But people still blindly (admittedly blindly) believe in Bush, this war, and everything he stands for. Try asking a Bush supporter what our goal in Iraq is, and they will admit that they don’t want to know the truth, and that we must be enemies to want to know the truth.

    I don’t want my government to kill innocent people. ALL Iraqis that have been killed fighting American occupation were fighting for a just cause. And families whose loved ones have been killed in action should remind themselves of this. We need to leave now, and not in a year.

  10. SEAL  April 11, 2007 at 12:32 am

    Living in the bible belt I have had many barber shop type conversations with Bush supporters. For about a year now, they agree that Iraq is a mistake and hope we get out of there soon. They admit that Bush has not been completely truthful (they will not say he lied) about some things but they feel he must have had a good reason for it.

    Most of them are unhappy with the way things are going both overseas and here at home. Not mad or upset, just not happy. When I ask them if they think Bush has done a good job, they are vague with answers that try to excuse him. When I put the question to them directly, “Why do you trust and continue to support Bush?” The answer is exactly the same from almost every single person – “Because he is a born again christian! So,I know he is a good man!”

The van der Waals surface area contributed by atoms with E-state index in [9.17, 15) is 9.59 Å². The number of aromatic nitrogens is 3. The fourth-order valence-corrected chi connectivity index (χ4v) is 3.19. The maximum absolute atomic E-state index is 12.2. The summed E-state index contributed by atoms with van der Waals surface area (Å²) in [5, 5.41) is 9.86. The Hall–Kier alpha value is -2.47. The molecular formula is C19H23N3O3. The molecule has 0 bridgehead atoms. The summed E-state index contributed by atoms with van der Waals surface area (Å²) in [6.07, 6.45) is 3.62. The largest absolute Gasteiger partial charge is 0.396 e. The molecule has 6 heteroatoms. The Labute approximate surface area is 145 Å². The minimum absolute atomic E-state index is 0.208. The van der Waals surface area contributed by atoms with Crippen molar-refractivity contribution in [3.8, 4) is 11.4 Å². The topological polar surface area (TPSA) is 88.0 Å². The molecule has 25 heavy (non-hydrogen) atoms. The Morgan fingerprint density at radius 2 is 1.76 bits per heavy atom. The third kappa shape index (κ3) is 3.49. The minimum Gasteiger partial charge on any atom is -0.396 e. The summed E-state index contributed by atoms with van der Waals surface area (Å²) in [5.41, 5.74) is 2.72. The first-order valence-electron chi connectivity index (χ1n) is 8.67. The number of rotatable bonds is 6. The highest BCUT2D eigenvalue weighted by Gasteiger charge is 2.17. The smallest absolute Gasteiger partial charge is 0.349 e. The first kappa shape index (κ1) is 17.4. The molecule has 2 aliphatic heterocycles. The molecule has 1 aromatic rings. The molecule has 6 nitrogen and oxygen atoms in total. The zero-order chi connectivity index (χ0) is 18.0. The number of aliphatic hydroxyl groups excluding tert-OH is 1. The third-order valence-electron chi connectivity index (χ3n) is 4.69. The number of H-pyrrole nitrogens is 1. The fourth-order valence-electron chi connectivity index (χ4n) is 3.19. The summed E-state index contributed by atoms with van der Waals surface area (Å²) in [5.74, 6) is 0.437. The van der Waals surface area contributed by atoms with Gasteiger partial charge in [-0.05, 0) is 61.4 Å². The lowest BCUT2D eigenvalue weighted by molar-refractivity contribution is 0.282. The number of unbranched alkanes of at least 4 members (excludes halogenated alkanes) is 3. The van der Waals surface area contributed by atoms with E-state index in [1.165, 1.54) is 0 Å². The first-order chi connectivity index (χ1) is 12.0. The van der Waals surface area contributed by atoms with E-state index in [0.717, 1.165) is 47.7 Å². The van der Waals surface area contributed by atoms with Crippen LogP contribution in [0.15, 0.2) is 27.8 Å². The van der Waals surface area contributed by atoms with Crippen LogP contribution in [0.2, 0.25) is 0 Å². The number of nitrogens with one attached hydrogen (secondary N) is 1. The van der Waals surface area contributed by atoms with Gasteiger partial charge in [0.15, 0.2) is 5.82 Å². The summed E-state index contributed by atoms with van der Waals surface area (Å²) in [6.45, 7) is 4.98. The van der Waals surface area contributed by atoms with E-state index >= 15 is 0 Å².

11. Ray  April 11, 2007 at 10:07 am

    I don’t believe that many americans know or even consider the real reasons for our occupation of Iraq and Afganastan. It was not and is not to bring freedom and democracy to oppressed peoples as saviors to be greeted with flowers and love from those who we saved. It was and is a direct corrilation with the wishes and directive from the zionist leaders of Israel. Whether you want to acknowledge the truth or not that congress, senate, and americas foriegn policy is controlled by Israel doesn’t change fact. It is simple. When there is war, there are those who benefit from it. History shows us that all past wars were created for profits with the bankers playing one side against the other and profiting from both. This war on terror takes it one step further to a never ending conflict of its own making designed to give Israel the expansion it wants by eliminating its local enemies and in giving war profiteers unlimited opportunity and at the same time establishing a military rule over americans which is all about the new world order. This is why Bush refuses to set a time to quit, it is not his call. Israel is the place to seek an end to this madness in the middle east.